I always include my picture. I sometimes include a visual. When I wrote the book I have a lot of process visuals about how I think about membership or how I think of subscriptions or when to use free verses when to make your members pay. So I’ll often those and give them permission to use it if they want because if they find that they have space then they’ve got it. But those are the main things. And I always tell them they can call me. I give them my mobile phone tell them to call at their convenience or we can set up a time.

Will Bachman: Great. That’s fascinating. I love that guidance. I’ll start incorporating it myself.

Robbie Baxter: Oh good.

Will Bachman: On the book itself, tell us a little bit about the benefits of having written it. How has it worked out? I mean was it worth the effort and in what ways?

Robbie Baxter: Yeah absolutely. I told you it took me a long time to really commit to writing the book. And I interviewed a whole bunch of other business consultants, solo practitioners, like me and ask them hey you wrote this book what was the process like and what has the payoff been? And there seems to me to be two kinds of experiences that people had. And I’m making big generalizations here but one of them was this idea of you just need to write a book. You just need to write a book. There’s nothing new under the sun just write something. don’t belabor it too much. Just get it out there. Be able to say I have a book. Be able to give the book out. Use it as a 1 lb business card. Even if nobody buys the book it’s just a lot more about your point of view that you can give to somebody when you need them. So that you’re more memorable, so that your book is sitting on their desk and they might remember you. That kind of thing. 

And some of those books honestly Will, like I’m a big reader, I love to read, so if somebody I know right the book I almost always read it. I really do. I buy the book, I read it, and I was amazed that, some of the books, I thought, were pretty bad. Like they say stuff that’s been said before, you can tell that it hadn’t been carefully edited, things like run-on sentences or the same words used twice, things like that. That are just basic blocking and tackling of writing. Not a good framework things don’t quite hold together. And I think to myself, wow I like this person that wrote it and I respect them but this book actually makes me, maybe, I still like them and respect them but I’m like, huh, that wasn’t a very good book. I’m surprised. I would have expected better from them.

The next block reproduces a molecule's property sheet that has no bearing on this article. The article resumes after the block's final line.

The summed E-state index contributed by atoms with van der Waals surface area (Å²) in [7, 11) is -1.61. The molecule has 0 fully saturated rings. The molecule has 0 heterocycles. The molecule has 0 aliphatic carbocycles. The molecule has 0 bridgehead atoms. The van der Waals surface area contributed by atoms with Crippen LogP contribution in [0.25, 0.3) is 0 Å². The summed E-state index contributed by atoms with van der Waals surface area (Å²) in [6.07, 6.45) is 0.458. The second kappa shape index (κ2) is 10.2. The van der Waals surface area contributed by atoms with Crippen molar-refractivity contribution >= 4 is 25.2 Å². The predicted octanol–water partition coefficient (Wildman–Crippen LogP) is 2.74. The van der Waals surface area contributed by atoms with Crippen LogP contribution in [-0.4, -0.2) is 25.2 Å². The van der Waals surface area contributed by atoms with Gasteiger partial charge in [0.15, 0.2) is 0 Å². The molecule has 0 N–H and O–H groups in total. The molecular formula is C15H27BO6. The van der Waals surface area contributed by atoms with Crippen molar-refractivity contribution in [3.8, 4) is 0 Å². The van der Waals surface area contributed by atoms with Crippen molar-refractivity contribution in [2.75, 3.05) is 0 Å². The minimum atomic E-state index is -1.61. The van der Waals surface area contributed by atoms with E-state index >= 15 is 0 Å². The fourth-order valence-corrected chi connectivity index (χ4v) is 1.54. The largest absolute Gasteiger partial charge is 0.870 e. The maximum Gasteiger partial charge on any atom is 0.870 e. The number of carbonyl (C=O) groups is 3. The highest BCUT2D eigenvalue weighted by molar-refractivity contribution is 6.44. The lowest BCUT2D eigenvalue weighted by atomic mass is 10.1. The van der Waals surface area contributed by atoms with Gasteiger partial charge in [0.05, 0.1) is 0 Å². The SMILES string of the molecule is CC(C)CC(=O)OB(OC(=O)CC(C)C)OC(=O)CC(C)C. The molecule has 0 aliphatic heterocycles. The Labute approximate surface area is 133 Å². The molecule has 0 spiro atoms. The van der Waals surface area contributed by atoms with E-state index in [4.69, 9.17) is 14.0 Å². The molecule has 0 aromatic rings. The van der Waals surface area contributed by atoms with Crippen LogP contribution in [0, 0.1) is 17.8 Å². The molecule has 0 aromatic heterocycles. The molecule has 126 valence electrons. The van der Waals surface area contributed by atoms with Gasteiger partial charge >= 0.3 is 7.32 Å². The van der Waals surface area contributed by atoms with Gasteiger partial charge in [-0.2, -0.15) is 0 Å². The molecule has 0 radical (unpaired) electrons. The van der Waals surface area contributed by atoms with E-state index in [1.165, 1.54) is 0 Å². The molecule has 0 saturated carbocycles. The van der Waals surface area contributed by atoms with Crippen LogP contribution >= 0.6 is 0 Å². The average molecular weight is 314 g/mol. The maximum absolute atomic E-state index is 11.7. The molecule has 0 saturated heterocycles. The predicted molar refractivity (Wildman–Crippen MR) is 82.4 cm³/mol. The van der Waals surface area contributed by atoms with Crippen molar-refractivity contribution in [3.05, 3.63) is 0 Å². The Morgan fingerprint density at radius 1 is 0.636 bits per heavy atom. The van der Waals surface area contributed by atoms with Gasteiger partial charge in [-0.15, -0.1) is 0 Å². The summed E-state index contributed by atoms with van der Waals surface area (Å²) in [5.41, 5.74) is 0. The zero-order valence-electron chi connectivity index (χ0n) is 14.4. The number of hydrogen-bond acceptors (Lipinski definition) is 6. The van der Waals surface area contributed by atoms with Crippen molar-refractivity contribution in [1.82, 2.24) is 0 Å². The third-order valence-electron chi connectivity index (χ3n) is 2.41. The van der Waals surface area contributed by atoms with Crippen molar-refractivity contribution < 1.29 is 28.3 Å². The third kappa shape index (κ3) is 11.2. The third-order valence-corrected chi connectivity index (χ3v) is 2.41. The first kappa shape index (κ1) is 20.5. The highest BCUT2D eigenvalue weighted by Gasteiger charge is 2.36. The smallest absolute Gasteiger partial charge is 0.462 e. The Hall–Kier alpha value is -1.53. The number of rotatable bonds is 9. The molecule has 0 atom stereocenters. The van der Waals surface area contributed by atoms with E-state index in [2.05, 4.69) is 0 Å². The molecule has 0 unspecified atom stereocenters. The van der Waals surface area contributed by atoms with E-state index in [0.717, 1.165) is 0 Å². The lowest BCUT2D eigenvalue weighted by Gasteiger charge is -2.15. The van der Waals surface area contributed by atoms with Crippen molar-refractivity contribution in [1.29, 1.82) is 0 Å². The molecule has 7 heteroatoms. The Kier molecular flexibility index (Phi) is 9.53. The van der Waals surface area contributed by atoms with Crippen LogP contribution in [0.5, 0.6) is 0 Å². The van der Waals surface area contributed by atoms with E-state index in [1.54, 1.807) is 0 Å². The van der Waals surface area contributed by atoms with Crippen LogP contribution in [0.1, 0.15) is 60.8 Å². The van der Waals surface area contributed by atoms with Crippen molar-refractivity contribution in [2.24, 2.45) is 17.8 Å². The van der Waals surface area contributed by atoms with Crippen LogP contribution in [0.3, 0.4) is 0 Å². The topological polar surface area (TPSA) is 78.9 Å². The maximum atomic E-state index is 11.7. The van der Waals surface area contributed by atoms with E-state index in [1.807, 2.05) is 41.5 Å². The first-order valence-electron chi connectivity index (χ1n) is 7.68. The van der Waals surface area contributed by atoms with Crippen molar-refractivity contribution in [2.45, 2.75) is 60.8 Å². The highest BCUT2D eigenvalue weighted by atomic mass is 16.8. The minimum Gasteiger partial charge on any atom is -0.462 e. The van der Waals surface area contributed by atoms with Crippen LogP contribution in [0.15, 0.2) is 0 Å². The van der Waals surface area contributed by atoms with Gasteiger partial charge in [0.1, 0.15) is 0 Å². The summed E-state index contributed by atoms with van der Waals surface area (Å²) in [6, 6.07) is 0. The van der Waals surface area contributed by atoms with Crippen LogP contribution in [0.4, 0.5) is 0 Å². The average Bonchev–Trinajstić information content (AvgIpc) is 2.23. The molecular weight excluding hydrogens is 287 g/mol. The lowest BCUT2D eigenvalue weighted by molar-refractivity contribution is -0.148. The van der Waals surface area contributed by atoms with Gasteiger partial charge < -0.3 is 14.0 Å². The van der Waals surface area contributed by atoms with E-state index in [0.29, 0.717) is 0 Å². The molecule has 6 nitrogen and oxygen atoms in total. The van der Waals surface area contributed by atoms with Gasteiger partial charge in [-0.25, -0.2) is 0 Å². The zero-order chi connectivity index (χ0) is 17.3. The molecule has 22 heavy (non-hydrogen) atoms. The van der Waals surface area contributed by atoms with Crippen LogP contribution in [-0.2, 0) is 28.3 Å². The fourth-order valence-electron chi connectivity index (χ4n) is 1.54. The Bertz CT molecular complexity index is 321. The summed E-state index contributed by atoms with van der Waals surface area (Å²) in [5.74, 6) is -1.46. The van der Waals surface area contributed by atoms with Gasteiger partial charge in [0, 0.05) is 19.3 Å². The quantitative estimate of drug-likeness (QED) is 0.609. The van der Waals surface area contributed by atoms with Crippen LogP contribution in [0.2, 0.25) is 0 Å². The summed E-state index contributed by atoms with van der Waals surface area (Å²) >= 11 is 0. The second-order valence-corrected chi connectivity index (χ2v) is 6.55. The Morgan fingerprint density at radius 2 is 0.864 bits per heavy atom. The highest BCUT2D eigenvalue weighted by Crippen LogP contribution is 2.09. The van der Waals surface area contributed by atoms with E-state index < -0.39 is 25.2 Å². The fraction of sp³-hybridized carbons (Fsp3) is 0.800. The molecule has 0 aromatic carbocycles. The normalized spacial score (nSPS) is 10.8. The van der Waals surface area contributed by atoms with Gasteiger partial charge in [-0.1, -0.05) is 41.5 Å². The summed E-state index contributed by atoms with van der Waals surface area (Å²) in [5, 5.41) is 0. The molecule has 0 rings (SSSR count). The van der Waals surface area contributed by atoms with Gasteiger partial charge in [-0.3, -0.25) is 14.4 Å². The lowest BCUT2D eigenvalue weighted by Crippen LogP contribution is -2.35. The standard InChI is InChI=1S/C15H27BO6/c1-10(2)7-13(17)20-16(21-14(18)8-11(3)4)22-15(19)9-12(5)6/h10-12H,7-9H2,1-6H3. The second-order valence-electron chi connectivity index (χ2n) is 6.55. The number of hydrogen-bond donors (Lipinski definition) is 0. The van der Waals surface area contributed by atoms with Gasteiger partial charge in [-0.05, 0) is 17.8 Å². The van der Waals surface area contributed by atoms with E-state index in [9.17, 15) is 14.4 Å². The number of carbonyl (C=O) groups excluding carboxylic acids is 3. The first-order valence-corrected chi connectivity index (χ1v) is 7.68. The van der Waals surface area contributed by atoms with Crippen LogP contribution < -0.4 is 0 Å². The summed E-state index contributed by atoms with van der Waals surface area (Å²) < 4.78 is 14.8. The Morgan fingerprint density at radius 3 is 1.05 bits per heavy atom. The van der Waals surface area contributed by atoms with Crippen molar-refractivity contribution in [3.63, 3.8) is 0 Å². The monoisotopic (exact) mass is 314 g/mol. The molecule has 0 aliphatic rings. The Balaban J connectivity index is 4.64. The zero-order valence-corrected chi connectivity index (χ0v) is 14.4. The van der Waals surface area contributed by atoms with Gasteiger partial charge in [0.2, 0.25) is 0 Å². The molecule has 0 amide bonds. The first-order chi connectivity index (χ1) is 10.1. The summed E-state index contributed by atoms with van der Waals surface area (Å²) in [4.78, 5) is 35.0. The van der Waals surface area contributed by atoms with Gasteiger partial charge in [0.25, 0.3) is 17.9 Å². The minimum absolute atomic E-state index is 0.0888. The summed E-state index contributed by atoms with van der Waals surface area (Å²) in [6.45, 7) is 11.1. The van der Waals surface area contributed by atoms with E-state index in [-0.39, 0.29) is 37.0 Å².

And then the other kind of book is the kind of book that somebody puts a ton of effort into and you’re like, wow this is really good. I wish I had written this. This is smart. Even if it’s a topic like leadership or general business growth strategies which you know there’s thousands of books on those topics but you’re like that’s a different way of framing it. That’s really interesting. I’m going to remember that. Those books are harder to write and when it came time for me to write the book I said I have to write a book that I’m proud of that when people like you that I respect and that I might have business interactions with that I care what you think that when you read it you say wow this is pretty interesting actually as opposed to well it’s not very good but you know I still think she’s pretty smart and pretty nice and a pretty good person. 

So anyway, that was a little side note about the different kinds of books but I’m a big fan of riding the good book. If you got it in you. Because it takes a lot of effort but then it can really catapult your career so for me I put a tremendous amount of effort into the book and one of my friend, colleague, advisor, peer network people, said to me. If this book’s really important to you and you really want it to be good put yourself out there and do your best and I did that. I spent money on different kinds of editors and writing experts to help me be a better writer. I spent a lot of time writing I got through chapter 5 and decided it wasn’t flowing the way I wanted it to and I started it over. 

Will Bachman: Oh my gosh.

Robbie Baxter: Which was painful. I mean really painful right? That was April. We got back from spring break I started the book. I signed the contract December 31st. My vision was that I was going to do two chapters a month or a chapter a month. I think it was a chapter a month. I got the chapter 5 out of, I think it was going to be 9 chapters and I was like I don’t have anything else to say I’ve written myself into a cul-de-sac and I started over. So I really worked hard and it’s been worth it.